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My name is Chelsey and I am the creator of Charming Chelsey's! I read and review anything and everything that I find to be "charming." I accept ARCs or already released books for review, and I'm also available to participate in any blog tours or book reveals too. If anything, please don't hesitate to email me any time for any reason at: charmingchelseys(at)gmail(dot)com

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Tuesday, January 8, 2013

ARC Book Review: The Painted Girls

The Painted Girls: A NovelAuthor: Cathy Marie Buchanan
Publication Date: January 10, 2013
Publisher: Riverhead/Penguin USA

A gripping novel set in Belle Époque Paris and inspired by the real-life model for Degas’s Little Dancer Aged Fourteen and a notorious criminal trial of the era.

Paris. 1878. Following their father’s sudden death, the van Goethem sisters find their lives upended. Without his wages, and with the small amount their laundress mother earns disappearing into the absinthe bottle, eviction from their lodgings seems imminent. With few options for work, Marie is dispatched to the Paris Opéra, where for a scant seventy francs a month, she will be trained to enter the famous ballet. Her older sister, Antoinette, finds work—and the love of a dangerous
young man—as an extra in a stage adaptation of Émile Zola’s naturalist masterpiece L’Assommoir.

Marie throws herself into dance and is soon modelling in the studio of Edgar Degas, where her image will forever be immortalized as Little Dancer Aged Fourteen. Antoinette, meanwhile, descends lower and lower in society, and must make the choice between a life of honest labor and the more profitable avenues open to a young woman of the Parisian demimonde—that is, unless her love affair derails her completely.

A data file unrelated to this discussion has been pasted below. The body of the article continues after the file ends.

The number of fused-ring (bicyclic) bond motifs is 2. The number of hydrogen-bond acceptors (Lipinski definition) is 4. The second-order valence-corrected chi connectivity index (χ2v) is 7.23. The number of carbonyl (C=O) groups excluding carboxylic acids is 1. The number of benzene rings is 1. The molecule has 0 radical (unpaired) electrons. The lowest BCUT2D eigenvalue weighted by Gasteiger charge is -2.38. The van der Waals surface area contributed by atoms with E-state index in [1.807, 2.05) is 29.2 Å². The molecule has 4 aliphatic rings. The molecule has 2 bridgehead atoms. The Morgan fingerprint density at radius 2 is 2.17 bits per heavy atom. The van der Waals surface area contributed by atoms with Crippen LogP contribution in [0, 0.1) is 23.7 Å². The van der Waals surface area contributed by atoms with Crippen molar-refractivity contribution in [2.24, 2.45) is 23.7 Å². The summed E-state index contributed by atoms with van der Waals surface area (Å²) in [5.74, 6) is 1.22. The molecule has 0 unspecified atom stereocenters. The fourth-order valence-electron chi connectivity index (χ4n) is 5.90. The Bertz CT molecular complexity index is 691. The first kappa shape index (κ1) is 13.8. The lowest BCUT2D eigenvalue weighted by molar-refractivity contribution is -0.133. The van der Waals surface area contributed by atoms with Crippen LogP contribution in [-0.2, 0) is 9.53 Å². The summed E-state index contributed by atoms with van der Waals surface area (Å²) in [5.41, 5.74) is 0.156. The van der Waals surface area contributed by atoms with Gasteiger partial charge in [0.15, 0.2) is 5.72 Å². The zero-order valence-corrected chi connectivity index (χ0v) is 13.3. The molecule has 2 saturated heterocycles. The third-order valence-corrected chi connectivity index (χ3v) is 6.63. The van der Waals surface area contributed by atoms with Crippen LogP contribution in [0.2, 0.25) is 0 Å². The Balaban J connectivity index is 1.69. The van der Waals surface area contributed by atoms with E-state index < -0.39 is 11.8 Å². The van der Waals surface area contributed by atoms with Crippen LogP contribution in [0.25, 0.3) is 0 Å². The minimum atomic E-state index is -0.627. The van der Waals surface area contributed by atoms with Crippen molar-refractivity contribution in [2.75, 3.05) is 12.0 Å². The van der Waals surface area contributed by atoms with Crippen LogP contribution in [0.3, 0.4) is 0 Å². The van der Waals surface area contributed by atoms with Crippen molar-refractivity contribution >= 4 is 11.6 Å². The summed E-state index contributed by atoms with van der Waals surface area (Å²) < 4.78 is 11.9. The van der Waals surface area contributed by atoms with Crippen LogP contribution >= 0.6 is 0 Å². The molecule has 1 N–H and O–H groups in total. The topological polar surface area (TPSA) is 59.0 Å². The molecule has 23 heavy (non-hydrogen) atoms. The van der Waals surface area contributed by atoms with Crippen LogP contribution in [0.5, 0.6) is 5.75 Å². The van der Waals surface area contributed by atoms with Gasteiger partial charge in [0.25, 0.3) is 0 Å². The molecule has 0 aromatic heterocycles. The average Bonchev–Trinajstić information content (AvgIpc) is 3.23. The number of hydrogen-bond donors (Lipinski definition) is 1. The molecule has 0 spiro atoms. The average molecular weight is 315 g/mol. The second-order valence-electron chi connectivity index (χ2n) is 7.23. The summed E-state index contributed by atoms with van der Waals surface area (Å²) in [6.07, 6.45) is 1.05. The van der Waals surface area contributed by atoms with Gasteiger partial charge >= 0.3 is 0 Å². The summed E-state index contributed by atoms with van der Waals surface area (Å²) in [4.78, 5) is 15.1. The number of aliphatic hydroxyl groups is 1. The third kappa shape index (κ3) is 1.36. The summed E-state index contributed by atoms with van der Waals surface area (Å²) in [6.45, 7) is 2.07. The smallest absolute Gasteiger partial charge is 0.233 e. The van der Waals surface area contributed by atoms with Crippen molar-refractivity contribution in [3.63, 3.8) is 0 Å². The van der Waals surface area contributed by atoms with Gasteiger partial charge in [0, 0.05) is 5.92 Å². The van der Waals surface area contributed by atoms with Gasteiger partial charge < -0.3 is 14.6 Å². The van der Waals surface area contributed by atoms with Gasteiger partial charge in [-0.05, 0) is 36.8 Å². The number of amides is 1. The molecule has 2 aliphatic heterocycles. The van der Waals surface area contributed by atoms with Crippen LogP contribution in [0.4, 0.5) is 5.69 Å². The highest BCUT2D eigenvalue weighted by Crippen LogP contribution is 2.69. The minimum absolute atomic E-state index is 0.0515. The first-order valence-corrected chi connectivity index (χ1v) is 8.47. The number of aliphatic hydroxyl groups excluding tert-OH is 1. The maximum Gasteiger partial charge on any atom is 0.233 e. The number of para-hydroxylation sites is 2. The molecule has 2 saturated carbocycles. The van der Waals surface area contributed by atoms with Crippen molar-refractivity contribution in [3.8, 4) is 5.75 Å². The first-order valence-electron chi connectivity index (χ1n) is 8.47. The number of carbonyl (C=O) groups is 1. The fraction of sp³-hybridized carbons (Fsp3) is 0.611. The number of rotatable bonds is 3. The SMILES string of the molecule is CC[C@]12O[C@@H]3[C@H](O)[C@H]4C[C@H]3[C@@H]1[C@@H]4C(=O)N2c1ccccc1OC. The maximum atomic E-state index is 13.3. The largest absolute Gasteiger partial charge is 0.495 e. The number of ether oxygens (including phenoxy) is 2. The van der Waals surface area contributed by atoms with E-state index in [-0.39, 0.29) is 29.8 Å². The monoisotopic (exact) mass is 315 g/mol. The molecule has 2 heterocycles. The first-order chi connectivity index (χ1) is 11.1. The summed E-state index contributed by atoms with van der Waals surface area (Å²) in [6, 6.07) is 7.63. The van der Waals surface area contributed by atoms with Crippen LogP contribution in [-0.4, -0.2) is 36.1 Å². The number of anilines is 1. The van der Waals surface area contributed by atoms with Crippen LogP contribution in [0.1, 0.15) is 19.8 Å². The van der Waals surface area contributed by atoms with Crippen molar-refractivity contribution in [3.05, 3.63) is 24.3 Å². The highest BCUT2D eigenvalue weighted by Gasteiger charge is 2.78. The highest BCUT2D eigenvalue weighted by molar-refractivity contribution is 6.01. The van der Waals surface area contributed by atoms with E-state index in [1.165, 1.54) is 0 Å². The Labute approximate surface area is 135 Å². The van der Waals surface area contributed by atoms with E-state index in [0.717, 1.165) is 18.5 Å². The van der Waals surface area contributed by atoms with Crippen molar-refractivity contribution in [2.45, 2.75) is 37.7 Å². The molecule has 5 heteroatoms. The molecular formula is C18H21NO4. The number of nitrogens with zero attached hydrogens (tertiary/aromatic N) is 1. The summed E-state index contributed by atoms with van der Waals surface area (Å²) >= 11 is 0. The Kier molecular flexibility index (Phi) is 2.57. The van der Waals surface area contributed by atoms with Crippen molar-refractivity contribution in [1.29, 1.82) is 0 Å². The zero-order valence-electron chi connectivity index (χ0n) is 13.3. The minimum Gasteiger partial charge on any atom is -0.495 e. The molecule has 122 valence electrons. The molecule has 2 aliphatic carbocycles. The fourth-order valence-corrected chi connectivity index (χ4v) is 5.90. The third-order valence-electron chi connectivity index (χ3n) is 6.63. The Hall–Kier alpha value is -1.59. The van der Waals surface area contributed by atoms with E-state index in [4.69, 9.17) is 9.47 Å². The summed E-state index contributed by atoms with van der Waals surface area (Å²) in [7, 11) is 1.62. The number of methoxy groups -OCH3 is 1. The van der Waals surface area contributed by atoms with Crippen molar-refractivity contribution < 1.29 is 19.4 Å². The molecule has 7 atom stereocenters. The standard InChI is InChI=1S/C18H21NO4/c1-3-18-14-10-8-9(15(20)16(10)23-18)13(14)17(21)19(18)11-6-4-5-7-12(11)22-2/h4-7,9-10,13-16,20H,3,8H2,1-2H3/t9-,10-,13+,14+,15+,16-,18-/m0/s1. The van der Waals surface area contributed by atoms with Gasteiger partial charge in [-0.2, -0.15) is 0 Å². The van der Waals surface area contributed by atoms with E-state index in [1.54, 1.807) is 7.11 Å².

Set at a moment of profound artistic, cultural, and societal change, The Painted Girls is a tale of two remarkable sisters rendered uniquely vulnerable to the darker impulses of “civilized society
.”

  “‘It’s been two weeks, Madame van Goethem. You said you needed two weeks.’ No sooner had Papa taken his last breath upon this earth than, same as now, Monsieur LeBlanc stood in the doorway of our lodging room demanding the three months’ rent Papa had fallen behind since getting sick.” – ARC Copy pg. 3

 
“And old Pluque, he had the nerve to say, ‘Those sisters of yours, they’d be better off looking after themselves.’ But I did not blurt out about staying up half the night mending stockings and washing practice skirts and worrying myself to death. I did not say about pinching eggs on account of those two girls or fussing with their hair. No, I thought about Marie and Charlotte and clamped my lips tight.” – ARC Copy pg. 23 & 24

 
“‘Tonight, roasted chicken in your belly,’ Maman says, loosening her arms, stepping back from me. ‘And always, an angel in your heart.’” – ARC Copy pg. 36

 
“So as not to change my mind, I undress in a hurry, eyes glued to the exhausted girl, to the thinness of her limbs, to the softness of the pastel highlighting the ridge of her collarbone. I inch out from behind the screen, clutching at my nakedness.” – ARC Copy pg. 63